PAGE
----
‘I have my own family in Germany and can lead an easy life there but, like many other Vietnamese expats abroad, I have missed my hometown so much,’ said the old former chef. ‘This is why I made arrangements and returned to Vietnam seven years ago in the hope of making a significant contribution to its development.’ Francis Van Hoi left Vietnam after 1975 at his early age and attended cookery courses and has been a famous chef in Germany for decades. The expat now owns a school in HCMC and provides chefs for Vietnam’s hospitality industry.
‘As a chef I believe Vietnam needs world-class chefs for the development of tourism,’ said Hoi. He decided to set up a school, called Anrê Maisen School, to provide cookery training of international standard for trainees in HCMC, Vietnam’s most dynamic city, which attracts millions of visitors every year.
It was challenging in the early days but he dealt with any and all problems. He found a piece of land and leased it in 2012 before building a school and offering training courses within a year. The first course welcomed 40 students, who were orphans, had slight physical disabilities, or were from struggling families or ethnic minority groups.
The next challenge was finding appropriate trainers. First he asked the German Government to allow qualified German trainers to come and teach the students, because he expected them to be able to work as excellent chefs by the end of their course without additional training.
Chef Hoi believes that the training provided must be top shelf because the trainees will work as chefs all their lives. They will influence their families, their community and society. An irresponsible chef can do more harm than good. He or she may pour oil into the drainage system or throw garbage out onto the street. A good chef must be an artisan who uses his or her imagination to make colourful and delicious dishes and must know the significance and purpose of each dish and, most importantly, its nutritional value.
‘Customers come to a restaurant for delicious food,’ he said. ‘Chefs must receive appropriate training and must do the job with all their heart and soul.’ He is proud because the trainees who have finished the courses at his school have all been accepted by prestigious hotels and restaurants. Sometimes the restaurants and hotels contact him to ask how many new graduates he can send them.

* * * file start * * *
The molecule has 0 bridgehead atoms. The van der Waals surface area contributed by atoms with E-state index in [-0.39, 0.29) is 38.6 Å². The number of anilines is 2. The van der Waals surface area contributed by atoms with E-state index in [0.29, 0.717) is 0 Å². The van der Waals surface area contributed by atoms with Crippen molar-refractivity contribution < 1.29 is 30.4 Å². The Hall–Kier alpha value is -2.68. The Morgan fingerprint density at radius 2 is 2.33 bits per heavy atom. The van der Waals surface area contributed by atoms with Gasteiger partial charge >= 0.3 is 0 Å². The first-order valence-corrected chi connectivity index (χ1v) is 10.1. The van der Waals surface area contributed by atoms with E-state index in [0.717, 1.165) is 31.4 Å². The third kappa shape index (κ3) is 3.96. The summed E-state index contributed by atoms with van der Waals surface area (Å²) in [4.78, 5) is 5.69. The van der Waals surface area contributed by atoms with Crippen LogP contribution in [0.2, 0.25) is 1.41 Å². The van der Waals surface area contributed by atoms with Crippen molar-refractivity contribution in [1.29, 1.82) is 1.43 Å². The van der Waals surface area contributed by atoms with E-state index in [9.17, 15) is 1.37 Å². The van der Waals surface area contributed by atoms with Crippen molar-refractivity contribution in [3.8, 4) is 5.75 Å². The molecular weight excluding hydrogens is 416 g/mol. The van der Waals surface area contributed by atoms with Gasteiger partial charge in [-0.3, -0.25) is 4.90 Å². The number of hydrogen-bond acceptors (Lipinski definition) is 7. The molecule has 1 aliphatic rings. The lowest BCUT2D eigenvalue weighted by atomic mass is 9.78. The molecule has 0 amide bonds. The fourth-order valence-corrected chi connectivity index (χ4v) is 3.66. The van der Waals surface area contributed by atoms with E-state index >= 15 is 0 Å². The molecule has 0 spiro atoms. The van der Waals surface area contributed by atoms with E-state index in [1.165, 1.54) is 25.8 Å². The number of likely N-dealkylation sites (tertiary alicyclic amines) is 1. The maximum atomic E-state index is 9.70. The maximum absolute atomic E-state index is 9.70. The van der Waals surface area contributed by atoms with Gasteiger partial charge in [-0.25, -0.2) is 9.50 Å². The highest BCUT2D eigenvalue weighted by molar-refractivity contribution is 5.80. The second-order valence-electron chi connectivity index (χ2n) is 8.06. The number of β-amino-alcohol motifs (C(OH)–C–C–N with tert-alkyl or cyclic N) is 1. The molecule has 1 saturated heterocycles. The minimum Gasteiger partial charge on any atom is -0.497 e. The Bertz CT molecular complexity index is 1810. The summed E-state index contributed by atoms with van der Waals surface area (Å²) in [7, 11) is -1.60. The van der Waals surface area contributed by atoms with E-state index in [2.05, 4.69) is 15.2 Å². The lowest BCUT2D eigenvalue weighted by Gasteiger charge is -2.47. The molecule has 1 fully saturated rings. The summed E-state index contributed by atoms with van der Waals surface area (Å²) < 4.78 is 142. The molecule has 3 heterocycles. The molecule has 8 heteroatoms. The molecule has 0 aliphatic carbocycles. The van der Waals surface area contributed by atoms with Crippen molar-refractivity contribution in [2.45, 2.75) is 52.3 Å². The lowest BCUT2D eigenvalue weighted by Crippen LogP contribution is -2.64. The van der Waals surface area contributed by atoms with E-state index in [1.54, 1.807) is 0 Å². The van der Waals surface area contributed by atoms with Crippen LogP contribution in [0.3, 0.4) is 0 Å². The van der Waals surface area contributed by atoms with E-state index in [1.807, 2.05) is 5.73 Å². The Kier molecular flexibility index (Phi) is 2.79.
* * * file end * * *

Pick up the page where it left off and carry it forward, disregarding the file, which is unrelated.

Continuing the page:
Trainees at Anrê Maisen not only have lessons from textbooks about hospitality services but also have hands-on training. The school has a restaurant that can seat up to a hundred customers, who are served by the trainees. The menus at the restaurant change every two or three months.
They help each other and remind each other about how to serve guests or how to carry the dishes to the table. One young chef said he had been at the school for more than a year and felt confident about preparing dishes and serving customers.
The school also invites teachers who give lessons about gender and life skills so the students have a better understanding about themselves and their social responsibilities and even why they must pay taxes. These lessons are meant to provide them with general knowledge so they will not only have good job skills but also significant life skills.
In addition to some Vietnamese trainers, others come from the UK or Australia to teach English while German and Swiss trainers teach the students cooking skills. It costs around VND1 billion a month to pay the school’s teaching staff and provide food and accommodation for the trainees.
When asked how he can afford it, Chef Hoi laughed and said ‘I go and beg for money.’ Financial support, he went on, mainly came from overseas at first but now some people in Vietnam make donations. Training and accommodation for each trainee for a three-year course can be between VND150 million and VND170 million, and the students don’t study for free. They must sign an agreement that they will repay the fees over 10 or 15 years after they graduate and start working.
‘Some of the young women may finish the training course, get married and have children, or for some other reason cannot repay their fees,’ Chef Hoi said. ‘We are flexible, but I believe that they will be able to repay over a period of 30 or 40 years if they can’t do so within 15 years. Or their children can pay them. I firmly believe they will never forget or refuse to repay their debts.’
When asked about his expectations, he said that his long-term expectation is that he will be able to make a contribution to raising hospitality services in Vietnam to international standard, while his short-term expectation is that he can find a piece of land large enough and lease it for 30 or 40 years so that he can build a really big school and provide training to more students, especially young women from the countryside who would otherwise marry young and have children, would not have the chance to receive any training, and would face a lot of difficulties in life.